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Hey, someone turn that TV down! I’ve got something important to say! 

                The basic message is- turn off the TV.  Less TV, computer and video game time is better.  One great way to try this is to start small- with Screen Free Week, April 29-May5.  Just 7 short days, anyone can do that, right? Try thinking up fun, family activities instead.  The kids will love playing outdoors, baking, visiting the library, and being creative by painting and drawing.  And then, maybe use screen free week as a transition to a happier, healthier family.  

Research study after research study has continued to show the same evidence about TV- it’s bad for kids!  If something like broccoli was shown to cause things like obesity, poor school performance, inattention, sleep disturbance and emotional problems, who would eat it? Most recently, a study in pediatrics showed that kids who watched more violent TV shows were more likely to have a criminal record!

                As I’m writing this, I’m sitting in front of a computer… a screen! Obviously, there are benefits to some screen time.  TVs bring news from around the world into our living room; computers and the internet have revolutionized our lives.  While there are benefits, there are also many negatives, especially for kids.  So I’m not saying no TV or computer ever, what I’m saying is to make good choices and use moderation.  The American Academy of Pediatrics recommends no more than 1-2 hours of screen time per day, and NO screen time at all for babies and toddlers <2 years old.  It has been shown that for kids, something like reading a story on a computer is not the same as reading a real book. The Campaign for a Commercial-free Childhood says, “Operating the mouse while reading a story on the computer requires more executive functioning skills than turning pages of a book, which means that some children are not able to simultaneously operate the mouse and comprehend the story.”  So reading actual books does matter.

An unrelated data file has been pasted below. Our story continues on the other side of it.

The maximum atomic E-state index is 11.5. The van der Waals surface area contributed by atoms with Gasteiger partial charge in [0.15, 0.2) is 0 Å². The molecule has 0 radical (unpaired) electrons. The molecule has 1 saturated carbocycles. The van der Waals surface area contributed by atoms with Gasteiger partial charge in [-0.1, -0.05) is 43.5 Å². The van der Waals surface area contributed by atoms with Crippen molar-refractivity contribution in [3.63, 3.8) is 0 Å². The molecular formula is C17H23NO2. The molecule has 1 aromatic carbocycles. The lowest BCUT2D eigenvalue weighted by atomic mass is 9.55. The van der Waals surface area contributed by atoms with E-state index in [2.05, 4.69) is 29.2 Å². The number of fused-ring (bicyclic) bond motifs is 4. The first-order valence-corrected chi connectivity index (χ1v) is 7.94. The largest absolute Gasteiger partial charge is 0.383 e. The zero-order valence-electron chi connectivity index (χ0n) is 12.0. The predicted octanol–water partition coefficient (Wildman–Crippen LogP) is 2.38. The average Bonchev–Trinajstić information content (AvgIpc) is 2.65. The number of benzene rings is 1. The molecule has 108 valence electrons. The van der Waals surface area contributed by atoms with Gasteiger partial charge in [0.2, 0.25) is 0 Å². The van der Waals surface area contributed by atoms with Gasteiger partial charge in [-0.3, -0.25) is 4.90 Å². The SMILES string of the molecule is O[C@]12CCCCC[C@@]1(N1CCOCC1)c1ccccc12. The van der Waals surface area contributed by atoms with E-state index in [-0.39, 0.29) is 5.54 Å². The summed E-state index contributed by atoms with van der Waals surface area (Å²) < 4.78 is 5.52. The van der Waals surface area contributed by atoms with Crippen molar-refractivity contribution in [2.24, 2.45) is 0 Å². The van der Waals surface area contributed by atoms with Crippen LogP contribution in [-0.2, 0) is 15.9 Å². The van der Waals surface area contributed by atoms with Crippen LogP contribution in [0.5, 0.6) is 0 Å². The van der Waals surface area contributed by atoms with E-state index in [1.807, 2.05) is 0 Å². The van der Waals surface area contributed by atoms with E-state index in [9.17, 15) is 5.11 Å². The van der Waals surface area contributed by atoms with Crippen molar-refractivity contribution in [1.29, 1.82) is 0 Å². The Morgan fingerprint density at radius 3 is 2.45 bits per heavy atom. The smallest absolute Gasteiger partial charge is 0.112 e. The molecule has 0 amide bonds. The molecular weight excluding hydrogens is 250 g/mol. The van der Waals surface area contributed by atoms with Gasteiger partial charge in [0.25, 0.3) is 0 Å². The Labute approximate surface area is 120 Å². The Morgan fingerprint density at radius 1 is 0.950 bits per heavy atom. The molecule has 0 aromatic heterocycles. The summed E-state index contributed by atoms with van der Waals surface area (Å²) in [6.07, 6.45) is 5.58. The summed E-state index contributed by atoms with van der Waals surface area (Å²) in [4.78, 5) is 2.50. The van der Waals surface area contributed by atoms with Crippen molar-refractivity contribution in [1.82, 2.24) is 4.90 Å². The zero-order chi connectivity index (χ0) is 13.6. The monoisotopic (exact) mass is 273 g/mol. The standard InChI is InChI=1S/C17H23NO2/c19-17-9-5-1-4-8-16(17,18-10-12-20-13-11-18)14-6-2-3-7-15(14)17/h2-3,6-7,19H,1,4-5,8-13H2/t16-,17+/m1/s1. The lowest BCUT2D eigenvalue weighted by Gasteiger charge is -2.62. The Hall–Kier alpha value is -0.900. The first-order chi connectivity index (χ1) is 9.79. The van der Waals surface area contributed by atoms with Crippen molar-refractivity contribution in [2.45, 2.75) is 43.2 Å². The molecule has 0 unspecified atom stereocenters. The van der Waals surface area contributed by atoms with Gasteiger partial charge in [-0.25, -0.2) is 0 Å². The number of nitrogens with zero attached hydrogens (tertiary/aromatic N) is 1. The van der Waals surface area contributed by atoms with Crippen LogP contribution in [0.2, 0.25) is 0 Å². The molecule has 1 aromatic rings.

A great place to start is by making sure if your kids are going to watch TV, at least make it quality.  A website like www.commonsense media.org can provide some good information and ratings on the shows and movies your family is watching.  A recent study in Pediatrics looked at groups of kids who essentially watched the same amount of television, but those that watched quality, nonviolent shows had better behavior.  Another idea is to keep the TV off during a family meal.  Eating together allows families to talk to each other and parents find out how things are going in their kids’ lives.  The TV is a distraction that keeps kids quiet.  Lastly, keep the TV out of the bedroom.  Kids with television sets in the bedroom watch much more TV than those without.  It is harder for parents to know what kids are watching if they are in a different room.  

                I know we are in an age of technology, but getting outside, playing and being imaginative is just as important for kids now as it was 30 years ago.  Screens will ever be part of our future going forward, but the time we spend together with family (and the screens off) will be what memories are made of.  Enjoy Screen Free Week!  

December 17, 2012
Category: Dr. Heidi
Tags: Dr. Heidi   Child Safety  

Holiday Safety

Happy December! There are many holidays that are celebrated this month and no matter what you are celebrating, you want to make sure your kids are safe.  A common theme for many holiday decorations is candles.  Candles need to be kept away from the reach of children and away from any paper, decorations or plants such as evergreens.  Not using candles at all may be the right choice if you have a curious toddler at home.  Also use caution with fireplaces, make sure they are clean and the flue is open.

 A few common but potentially dangerous plants that are used in decorations:

Mistletoe: if ingested, can cause blurred vision, abdominal pain, nausea, and diarrhea; 1-2 berries are probably ok, but definitely best to not have live mistletoe around 

Holly: 1-2 berries can cause abdominal pain, but as few as 15-20 berries can cause death.

Amaryllis & daffodils: the bulbs are toxic if eaten

Jerusalem cherry:  is a species of nightshade, the fruit is most toxic, but the leaf and stem are as well.